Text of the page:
Getting The Royal Treatment With “King Henry and the Showmen”

The ties and the relationships you build with people who have been a part of your life for many, many years can help to inspire, motivate and, even, create opportunities for you. These associations can also be the nemesis for a successful future. Such is the case with Henry Casella who would one day come to be known by the legendary
name of “King Henry” of “King Henry and the Showmen”.

Henry Casella graduated from Easton High School in 1957. Throughout his high school years he played in a little band with his brother, Charlie, who was a trumpet player. Speaking fondly of his
brother, Henry explained the actual start of his career, with a smile and a laugh. “Charlie actually formed the first band but then when he went off to college, I took over.

When he came back, I didn’t let him have the band back! It was my band. He eventually gave up playing the trumpet to become a psychologist!” The band’s original name was the Charlie Casella Orchestra but when Henry took it over he re-named it, calling his group “The Showmen”.

King Henry and the Showmen

Throughout the years that Henry was in college, he had the foresight to keep his band going. (Maybe he had learned quickly from his
brother’s demise.) Back then, Lou Reda was an agent for many talented performers in the area and it was Lou who had the foresight to see that Henry’s group needed a name that would create more recognition. A band called “Prince Charles and the Kingsters” had come to Easton in the early 60s to perform.

That name became the inspiration for Lou, who suggested that Henry rename his group “King Henry and the Showmen” and over the past forty years that name has become legendary here in the Lehigh Valley and throughout the Poconos as one of the best in entertainment. The original musicians in the “King Henry and the Showmen” of the 1960s were a group of three young men from New Jersey plus Henry and his brother, Charlie.

Although Henry had started out as a drummer in his early days as a musician, he preferred playing bass in his group. “I started on drums and I played drums for awhile. But then, I didn’t like to be in the back so I learned how to play bass and I started to play bass with the
band and a little piano, too.” Today Henry has become even more diversified and is able to play close to a dozen different instruments.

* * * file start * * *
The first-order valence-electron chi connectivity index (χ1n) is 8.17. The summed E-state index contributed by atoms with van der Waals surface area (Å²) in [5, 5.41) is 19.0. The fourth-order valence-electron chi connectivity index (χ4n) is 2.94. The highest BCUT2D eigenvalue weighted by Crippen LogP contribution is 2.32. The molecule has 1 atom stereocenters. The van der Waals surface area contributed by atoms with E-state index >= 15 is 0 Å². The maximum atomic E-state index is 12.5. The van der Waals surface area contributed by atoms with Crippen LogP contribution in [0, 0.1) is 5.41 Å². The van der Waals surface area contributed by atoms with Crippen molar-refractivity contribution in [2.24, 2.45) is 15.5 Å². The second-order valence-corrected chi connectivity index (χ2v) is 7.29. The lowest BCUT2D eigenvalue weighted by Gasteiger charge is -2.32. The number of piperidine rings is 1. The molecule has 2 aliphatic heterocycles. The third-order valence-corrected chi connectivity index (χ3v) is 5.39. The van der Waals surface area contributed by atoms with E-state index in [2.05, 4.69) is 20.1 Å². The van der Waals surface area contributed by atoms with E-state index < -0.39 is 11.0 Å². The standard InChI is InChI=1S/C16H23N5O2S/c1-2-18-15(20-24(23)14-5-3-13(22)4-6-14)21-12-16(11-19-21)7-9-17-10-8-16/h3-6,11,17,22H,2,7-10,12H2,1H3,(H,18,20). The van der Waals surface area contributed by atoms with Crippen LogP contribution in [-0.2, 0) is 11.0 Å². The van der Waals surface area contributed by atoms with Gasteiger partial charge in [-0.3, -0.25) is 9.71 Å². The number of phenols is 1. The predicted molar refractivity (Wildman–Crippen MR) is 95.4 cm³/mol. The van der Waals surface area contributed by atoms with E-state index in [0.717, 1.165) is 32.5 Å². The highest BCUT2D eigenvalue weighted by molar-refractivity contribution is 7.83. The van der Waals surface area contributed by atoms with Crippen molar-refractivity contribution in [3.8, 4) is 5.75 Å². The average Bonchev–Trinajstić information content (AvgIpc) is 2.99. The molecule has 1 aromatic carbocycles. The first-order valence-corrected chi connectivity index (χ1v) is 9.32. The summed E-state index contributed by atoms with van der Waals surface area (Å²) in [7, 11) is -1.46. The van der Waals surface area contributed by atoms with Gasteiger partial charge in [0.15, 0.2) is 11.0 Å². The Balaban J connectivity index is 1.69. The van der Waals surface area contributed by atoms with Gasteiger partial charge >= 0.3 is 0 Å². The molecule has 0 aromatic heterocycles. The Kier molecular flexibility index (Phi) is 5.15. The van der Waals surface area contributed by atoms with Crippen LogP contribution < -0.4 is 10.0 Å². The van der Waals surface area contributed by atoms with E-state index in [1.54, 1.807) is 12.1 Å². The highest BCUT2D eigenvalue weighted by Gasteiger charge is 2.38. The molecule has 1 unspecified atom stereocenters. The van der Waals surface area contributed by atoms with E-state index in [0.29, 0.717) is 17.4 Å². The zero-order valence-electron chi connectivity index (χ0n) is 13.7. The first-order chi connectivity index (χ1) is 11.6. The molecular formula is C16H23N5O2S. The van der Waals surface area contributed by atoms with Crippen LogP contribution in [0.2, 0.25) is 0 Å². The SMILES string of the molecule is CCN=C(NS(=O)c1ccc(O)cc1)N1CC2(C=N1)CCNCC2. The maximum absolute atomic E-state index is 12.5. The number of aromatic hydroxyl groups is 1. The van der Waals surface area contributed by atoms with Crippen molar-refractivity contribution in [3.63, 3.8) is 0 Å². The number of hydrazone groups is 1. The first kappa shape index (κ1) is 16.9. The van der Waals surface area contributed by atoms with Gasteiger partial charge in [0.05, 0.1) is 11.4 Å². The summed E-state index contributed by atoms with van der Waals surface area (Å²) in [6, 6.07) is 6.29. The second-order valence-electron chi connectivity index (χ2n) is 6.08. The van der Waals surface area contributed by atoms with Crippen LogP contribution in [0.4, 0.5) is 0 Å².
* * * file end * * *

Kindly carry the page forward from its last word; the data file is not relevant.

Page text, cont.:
Despite the popularity of “King Henry and the Showmen” in its early years, Henry did not make the entertainment business his career until ten years later, in 1971.

That was the year that Henry and his wife, Rose Marie, decided to see if he could make music his full-time business. Henry had made his profession as a special education teacher in Coopersburg, PA up to that point, playing in his band only on nights and weekends. In 1971 Henry took a one-year sabbatical from teaching.

He and Rose Marie worked together that year to see how successful they could be taking care of their family from the money Henry made with his band. It turned out to be a good year for the family and Henry’s long, successful career in performing and entertaining people was on its way. In just a few years following this, Henry’s Italian heritage would play a tremendous role in furthering the remarkable success of “King Henry and the Showmen”.

The influence of Henry’s Italian roots on the music performed by “King Henry and the Showmen” took center stage quite by accident. As Henry explained, “The first time we played ‘Oh Marie’ at Mount Airy Lodge we got a reaction that I couldn’t believe. I said to myself, ‘Why are people liking this song?’ I realized that a lot of the people that were there were Italian and they loved Italian music.

Then we started putting more Italian songs into the act and doing
more Italian material and as we started doing more Italian songs, more Italian people started coming to Mount Airy Lodge.” That one song, “Oh Marie”, the song that would prove to eventually catapult the successful forty-year career of “King Henry and the Showmen”, has had a very special place in Henry’s musical memories.

Nick Pintande, another well-known musician in the Lehigh Valley throughout the early 1950s, who played in a long ago popular group called “The Vagabonds”, is the man who taught Henry how to play drums. He’s also the man who placed the song, “Oh Marie” in Henry’s repertoire of musical memories.

“Nick was my first drum teacher. My dad used to pay him to come to our house to teach me how to play drums. That half hour lesson used to turn into three hours. He would bring his guitar and play and sing and I would play the drums. One of the songs Nick always used to sing was ‘Oh Marie’. I remembered that song over all those years and then I heard Louie Prima’s upbeat version of it. That’s what got me interested in doing ‘Oh Marie’.”

Today, “ King Henry and the Showmen” are more popular and well recognized than ever before. They headline several Italian festivals every year, offering a full repertoire of Italian music and comedy acts with Italian-based themes, as do their weekly shows in Jim Thorpe, at Tamiment in the Poconos and at the Westgate Mall in Bethlehem, Pa.

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